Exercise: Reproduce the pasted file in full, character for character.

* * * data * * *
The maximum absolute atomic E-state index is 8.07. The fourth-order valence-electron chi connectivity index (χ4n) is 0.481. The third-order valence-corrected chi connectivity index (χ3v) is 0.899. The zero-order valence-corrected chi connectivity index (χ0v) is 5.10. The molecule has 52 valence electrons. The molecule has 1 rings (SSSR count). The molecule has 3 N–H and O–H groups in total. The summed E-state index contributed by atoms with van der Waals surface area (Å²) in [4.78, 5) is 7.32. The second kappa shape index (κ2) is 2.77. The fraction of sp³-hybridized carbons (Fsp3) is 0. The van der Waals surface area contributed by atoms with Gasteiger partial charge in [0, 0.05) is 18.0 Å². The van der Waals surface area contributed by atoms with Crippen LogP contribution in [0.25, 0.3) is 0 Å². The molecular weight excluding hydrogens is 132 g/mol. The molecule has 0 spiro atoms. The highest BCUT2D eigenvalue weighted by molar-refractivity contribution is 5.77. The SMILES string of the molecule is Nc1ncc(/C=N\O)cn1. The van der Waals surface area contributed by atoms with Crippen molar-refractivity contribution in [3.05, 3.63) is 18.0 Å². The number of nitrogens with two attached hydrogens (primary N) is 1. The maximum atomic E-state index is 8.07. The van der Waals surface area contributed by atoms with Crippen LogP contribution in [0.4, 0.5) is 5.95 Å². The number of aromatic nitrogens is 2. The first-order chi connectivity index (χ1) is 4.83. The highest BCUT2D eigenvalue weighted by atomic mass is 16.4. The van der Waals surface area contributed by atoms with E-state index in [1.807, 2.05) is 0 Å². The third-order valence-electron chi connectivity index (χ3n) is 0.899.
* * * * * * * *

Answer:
The maximum absolute atomic E-state index is 8.07. The fourth-order valence-electron chi connectivity index (χ4n) is 0.481. The third-order valence-corrected chi connectivity index (χ3v) is 0.899. The zero-order valence-corrected chi connectivity index (χ0v) is 5.10. The molecule has 52 valence electrons. The molecule has 1 rings (SSSR count). The molecule has 3 N–H and O–H groups in total. The summed E-state index contributed by atoms with van der Waals surface area (Å²) in [4.78, 5) is 7.32. The second kappa shape index (κ2) is 2.77. The fraction of sp³-hybridized carbons (Fsp3) is 0. The van der Waals surface area contributed by atoms with Gasteiger partial charge in [0, 0.05) is 18.0 Å². The van der Waals surface area contributed by atoms with Crippen LogP contribution in [0.25, 0.3) is 0 Å². The molecular weight excluding hydrogens is 132 g/mol. The molecule has 0 spiro atoms. The highest BCUT2D eigenvalue weighted by molar-refractivity contribution is 5.77. The SMILES string of the molecule is Nc1ncc(/C=N\O)cn1. The van der Waals surface area contributed by atoms with Crippen molar-refractivity contribution in [3.05, 3.63) is 18.0 Å². The number of nitrogens with two attached hydrogens (primary N) is 1. The maximum atomic E-state index is 8.07. The van der Waals surface area contributed by atoms with Crippen LogP contribution in [0.4, 0.5) is 5.95 Å². The number of aromatic nitrogens is 2. The first-order chi connectivity index (χ1) is 4.83. The highest BCUT2D eigenvalue weighted by atomic mass is 16.4. The van der Waals surface area contributed by atoms with E-state index in [1.807, 2.05) is 0 Å². The third-order valence-electron chi connectivity index (χ3n) is 0.899.